Skip to main content

China to ease one-child policy, abolish labor camps, report says

By Mariano Castillo, CNN
updated 3:23 AM EST, Sat November 16, 2013
STORY HIGHLIGHTS
  • China announces changes to one-child policy and labor camps
  • Labor camps will be abolished, state-run news agency reports
  • China has hinted at these changes in recent months

(CNN) -- After months of hints, China announced Friday it will relax its decades-long one-child policy and abolish labor camps in an effort to improve human rights, the state-run Xinhua news agency reported.

Officials had said earlier both controversial policies were under review, but that did not diminish the force of Friday's announcement.

The biggest change could be the abolishment of the so-called "re-education through labor" system under which tens of thousands are imprisoned in China without trial.

Set up in 1957, the system allows the police to detain petty offenders -- such as thieves, prostitutes and drug addicts -- in labor camps for up to four years without a trial. China's judicial process itself is already controlled by the ruling Communists in a one-party regime. In a 2009 report to a United Nations human rights forum, the Chinese government acknowledged 320 such facilities nationwide holding 190,000 people. Other estimates have put the number of inmates much higher.

What does China's announcement mean?
China eases one-child policy, why now?
China to relax one child policy
Broken by China's labor camps
Unhappiness over China one-child policy

Critics have long accused of the authorities of misusing the camps to silence so-called trouble makers, including political dissidents, rights activists and Falun Gong members.

Chinese labor camp inmate tells of true horror of Halloween 'SOS'

As part of the reforms, China said it will reduce the number of crimes subject to the death penalty.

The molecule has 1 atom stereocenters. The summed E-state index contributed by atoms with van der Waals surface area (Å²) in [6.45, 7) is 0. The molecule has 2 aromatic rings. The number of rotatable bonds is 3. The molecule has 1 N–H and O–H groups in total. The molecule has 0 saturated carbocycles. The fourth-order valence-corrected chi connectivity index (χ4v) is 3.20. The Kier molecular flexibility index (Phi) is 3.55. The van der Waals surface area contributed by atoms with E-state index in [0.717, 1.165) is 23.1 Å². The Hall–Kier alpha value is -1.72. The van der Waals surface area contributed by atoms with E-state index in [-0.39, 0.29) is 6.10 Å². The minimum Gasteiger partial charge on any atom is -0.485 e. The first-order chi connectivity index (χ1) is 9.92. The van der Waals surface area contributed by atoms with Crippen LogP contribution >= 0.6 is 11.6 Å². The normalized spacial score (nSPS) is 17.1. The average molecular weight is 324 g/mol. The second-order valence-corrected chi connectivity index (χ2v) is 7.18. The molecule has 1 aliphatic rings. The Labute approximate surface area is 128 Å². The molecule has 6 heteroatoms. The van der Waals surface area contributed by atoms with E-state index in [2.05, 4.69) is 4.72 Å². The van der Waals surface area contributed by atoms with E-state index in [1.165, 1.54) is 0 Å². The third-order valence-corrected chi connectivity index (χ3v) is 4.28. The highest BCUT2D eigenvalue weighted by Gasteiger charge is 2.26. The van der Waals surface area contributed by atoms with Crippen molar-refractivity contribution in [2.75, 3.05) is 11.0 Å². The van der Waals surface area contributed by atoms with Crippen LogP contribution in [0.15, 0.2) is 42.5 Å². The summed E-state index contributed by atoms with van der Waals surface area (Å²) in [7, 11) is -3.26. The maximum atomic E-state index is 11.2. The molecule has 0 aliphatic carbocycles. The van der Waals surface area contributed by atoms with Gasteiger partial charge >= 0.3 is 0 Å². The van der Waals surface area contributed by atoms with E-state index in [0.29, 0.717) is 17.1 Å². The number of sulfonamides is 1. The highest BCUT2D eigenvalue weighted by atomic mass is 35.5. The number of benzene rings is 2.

Even those who know little about China have likely heard about its one-child policy. China's family planning laws require most families living in urban areas to have one child.

The policy will be slightly relaxed so that couples will be allowed to have two children if one of the parents was an only child, Xinhua reported. Currently, both parents must be sole children to be eligible for a second child.

Glut of women at Shanghai's marriage market

The one-child policy, though applauded by many for slowing down China's population growth, has been widely criticized for resulting in forced abortions and hefty fines that are sometimes used to enforce it.

Some critics say the law hurts China's elderly, who typically rely on their children for support in old age, and even constrains economic growth as the working age population begins to decline.

"Since the policy now allows it, I will definitely have a second child," one 25-year-old woman in Beijing told CNN. "It's too lonely for a single child."

Another man, walking through the Beijing metro with his girlfriend, agreed.

"When I get married, I would prefer having two children as I'm the only child in my family. My childhood was a bit boring," he said.

A third commuter also praised the changes: "It's a great new policy. Raising three kids is a bit stressful, but two are just perfect."

The girl with no identity: Being a second child in China

CNN's David McKenzie, Peter Shadbolt, Katie Hunt and Feng Ke contributed to this report.

ADVERTISEMENT
Part of complete coverage on
See CNN's complete coverage on China.
updated 10:30 PM EDT, Thu July 17, 2014
Some savvy individuals in China are claiming naming rights to valuable foreign brands. Here's how companies can combat them.